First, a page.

It never fails to amaze me how regularly religious groups fail to see that they are exactly the same. I saw a clip on The Colbert Report a few nights ago, where an evangelical Christian minister was warning people about how Islam was planning to take over America, and that we should all be worried. I had to do a double-take, as I realized that nobody called the guy out for being an evangelical Christian. By its very nature, evangelical anything means your stated mandate is to convert as many people as possible – this guy is just as guilty as those he’s accusing. Of course Islam has an interest in converting everyone, so does Christianity. Any religion that claims to be the “one true religion” is basically out-and-out stating its intention to bring the whole world under its thumb. To deflate the predictable protest from moderate Muslims and Christians who claim that their faith doesn’t mean they have to convert anyone, I’ll say that your particular version of belief is at odds with direct commandment from your scripture:
Therefore go and make disciples of all nations, baptizing them in the name of the Father and of the Son and of the Holy Spirit, and teaching them to obey everything I have commanded you. And surely I am with you always, to the very end of the age.
And this gospel of the kingdom will be preached in the whole world as a testimony to all nations, and then the end will come.
When Jesus had called the Twelve together, he gave them power and authority to drive out all demons and to cure diseases, and he sent them out to preach the kingdom of God and to heal the sick. He told them: “Take nothing for the journey—no staff, no bag, no bread, no money, no extra tunic. Whatever house you enter, stay there until you leave that town. If people do not welcome you, shake the dust off your feet when you leave their town, as a testimony against them.” So they set out and went from village to village, preaching the gospel and healing people everywhere.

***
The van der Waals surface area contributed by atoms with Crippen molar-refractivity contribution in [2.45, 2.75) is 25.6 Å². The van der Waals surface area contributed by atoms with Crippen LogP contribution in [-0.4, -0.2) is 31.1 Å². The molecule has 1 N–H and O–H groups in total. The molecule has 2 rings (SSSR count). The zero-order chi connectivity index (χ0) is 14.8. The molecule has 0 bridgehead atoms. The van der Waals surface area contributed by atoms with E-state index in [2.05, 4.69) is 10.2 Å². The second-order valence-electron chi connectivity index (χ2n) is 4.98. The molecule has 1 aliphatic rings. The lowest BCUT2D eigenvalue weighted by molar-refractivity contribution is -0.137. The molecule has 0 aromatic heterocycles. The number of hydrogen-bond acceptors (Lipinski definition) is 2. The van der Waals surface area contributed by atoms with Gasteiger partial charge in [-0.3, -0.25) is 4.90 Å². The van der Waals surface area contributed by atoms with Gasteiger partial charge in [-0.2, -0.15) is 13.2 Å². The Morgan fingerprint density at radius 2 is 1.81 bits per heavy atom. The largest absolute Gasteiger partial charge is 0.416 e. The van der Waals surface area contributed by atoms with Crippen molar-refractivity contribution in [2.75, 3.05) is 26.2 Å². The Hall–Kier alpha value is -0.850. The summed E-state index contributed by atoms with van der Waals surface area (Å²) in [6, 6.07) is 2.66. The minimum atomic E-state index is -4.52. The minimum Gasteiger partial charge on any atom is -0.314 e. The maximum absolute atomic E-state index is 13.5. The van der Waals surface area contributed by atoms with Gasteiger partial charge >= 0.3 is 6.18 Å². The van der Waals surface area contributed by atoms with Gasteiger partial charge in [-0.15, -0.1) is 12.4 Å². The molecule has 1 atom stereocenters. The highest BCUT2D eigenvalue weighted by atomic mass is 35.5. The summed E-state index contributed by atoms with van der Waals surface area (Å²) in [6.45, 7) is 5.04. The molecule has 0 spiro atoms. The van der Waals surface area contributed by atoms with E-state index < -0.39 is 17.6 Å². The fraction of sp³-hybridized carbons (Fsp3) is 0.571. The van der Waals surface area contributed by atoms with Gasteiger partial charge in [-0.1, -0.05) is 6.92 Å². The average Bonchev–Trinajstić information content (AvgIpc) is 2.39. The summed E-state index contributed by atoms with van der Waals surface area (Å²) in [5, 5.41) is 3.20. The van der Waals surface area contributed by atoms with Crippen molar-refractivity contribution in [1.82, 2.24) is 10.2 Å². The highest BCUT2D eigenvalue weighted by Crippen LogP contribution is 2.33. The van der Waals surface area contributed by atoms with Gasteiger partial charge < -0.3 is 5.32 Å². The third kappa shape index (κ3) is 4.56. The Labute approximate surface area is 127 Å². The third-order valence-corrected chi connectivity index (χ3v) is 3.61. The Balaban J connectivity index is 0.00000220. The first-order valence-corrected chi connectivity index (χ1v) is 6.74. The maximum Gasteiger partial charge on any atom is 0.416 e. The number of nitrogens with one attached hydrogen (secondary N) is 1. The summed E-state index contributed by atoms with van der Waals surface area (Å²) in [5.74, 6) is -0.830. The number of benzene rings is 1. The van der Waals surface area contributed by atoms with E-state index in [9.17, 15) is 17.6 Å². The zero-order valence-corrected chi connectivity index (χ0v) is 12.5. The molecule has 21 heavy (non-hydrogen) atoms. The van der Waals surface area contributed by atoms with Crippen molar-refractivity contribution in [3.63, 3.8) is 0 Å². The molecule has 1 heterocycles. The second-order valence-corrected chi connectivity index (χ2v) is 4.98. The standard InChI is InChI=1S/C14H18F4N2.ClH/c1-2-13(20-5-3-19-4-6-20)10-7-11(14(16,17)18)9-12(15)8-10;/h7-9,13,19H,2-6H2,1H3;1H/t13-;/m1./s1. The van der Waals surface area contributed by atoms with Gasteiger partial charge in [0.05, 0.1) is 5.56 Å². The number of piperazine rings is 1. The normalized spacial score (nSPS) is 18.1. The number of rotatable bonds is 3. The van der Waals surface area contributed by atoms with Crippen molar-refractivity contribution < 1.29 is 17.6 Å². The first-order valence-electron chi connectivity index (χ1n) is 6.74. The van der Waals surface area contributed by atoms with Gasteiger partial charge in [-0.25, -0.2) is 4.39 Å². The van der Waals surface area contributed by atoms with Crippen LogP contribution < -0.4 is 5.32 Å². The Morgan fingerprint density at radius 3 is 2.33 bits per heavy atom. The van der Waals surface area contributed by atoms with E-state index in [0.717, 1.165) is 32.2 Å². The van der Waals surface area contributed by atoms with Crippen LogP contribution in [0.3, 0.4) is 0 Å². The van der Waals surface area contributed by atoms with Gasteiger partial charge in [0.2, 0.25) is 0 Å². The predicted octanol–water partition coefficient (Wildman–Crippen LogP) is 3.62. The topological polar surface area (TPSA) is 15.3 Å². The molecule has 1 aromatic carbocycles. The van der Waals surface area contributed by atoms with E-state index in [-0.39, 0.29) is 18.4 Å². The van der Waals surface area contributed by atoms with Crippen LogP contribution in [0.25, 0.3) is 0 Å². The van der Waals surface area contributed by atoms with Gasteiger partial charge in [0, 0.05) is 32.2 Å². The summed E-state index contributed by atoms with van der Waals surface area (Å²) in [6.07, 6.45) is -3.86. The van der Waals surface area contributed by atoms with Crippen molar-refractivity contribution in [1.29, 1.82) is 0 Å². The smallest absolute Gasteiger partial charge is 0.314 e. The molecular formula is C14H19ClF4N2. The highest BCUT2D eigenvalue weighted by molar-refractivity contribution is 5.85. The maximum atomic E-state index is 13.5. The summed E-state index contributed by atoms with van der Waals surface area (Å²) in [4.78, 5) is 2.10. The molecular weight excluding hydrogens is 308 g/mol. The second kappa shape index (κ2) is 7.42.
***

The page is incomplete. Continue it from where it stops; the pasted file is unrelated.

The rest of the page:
With both religions claiming to be “the right one”, and having very clear commandments to destroy, convert, or otherwise gain supremacy over those who believe anything differently, it’s hard to imagine that there could be any kind of dialogue between them at all. But of course there is, as long as it’s politically convenient:
Iran’s President Mahmoud Ahmadinejad has written to the Pope, thanking him for condemning an American pastor’s threat to burn the Koran last month. In his letter, Mr Ahmadinejad also called for closer co-operation between Iran and the Vatican.
I hope nobody is thinking “but the president of Iran isn’t a religious leader.” Iran is an Islamic theocracy, whose real power is wielded by the Ayatollahs. You can’t separate state power from church power – they’re the same thing.
At any rate, the hypocrisy of cozying up to an enemy when it’s convenient doesn’t surprise me, and shouldn’t surprise you. The thing that I found hilarious was this:
Mr Ahmadinejad also called for “a close co-operation of divine religions to restrict destructive moves such as ignoring of religious teachings, influencing people to be materialistic, which were eroding human societies”.
As though not enough religion was the thing eroding human societies. By my count, somewhere around 74 of the posts on this blog alone have been about religion, representing about 1/3 of my total output (including the 6 weeks I intentionally took off because I thought I was talking about religion too much). Iran is a country that is trying to bludgeon people to death with fucking rocks because of religion.
Anyone who thinks that the religions of the world will sit down at the table and play nice once they have unchallenged power over the countries of the world is delusionally ignorant of history and the mandates of religion. This is a match quite literally made in heaven – two oppressive religious theocratic forces attempting to enforce their small-minded agenda on everyone else have finally learned to team up, either out of expediency or necessity.
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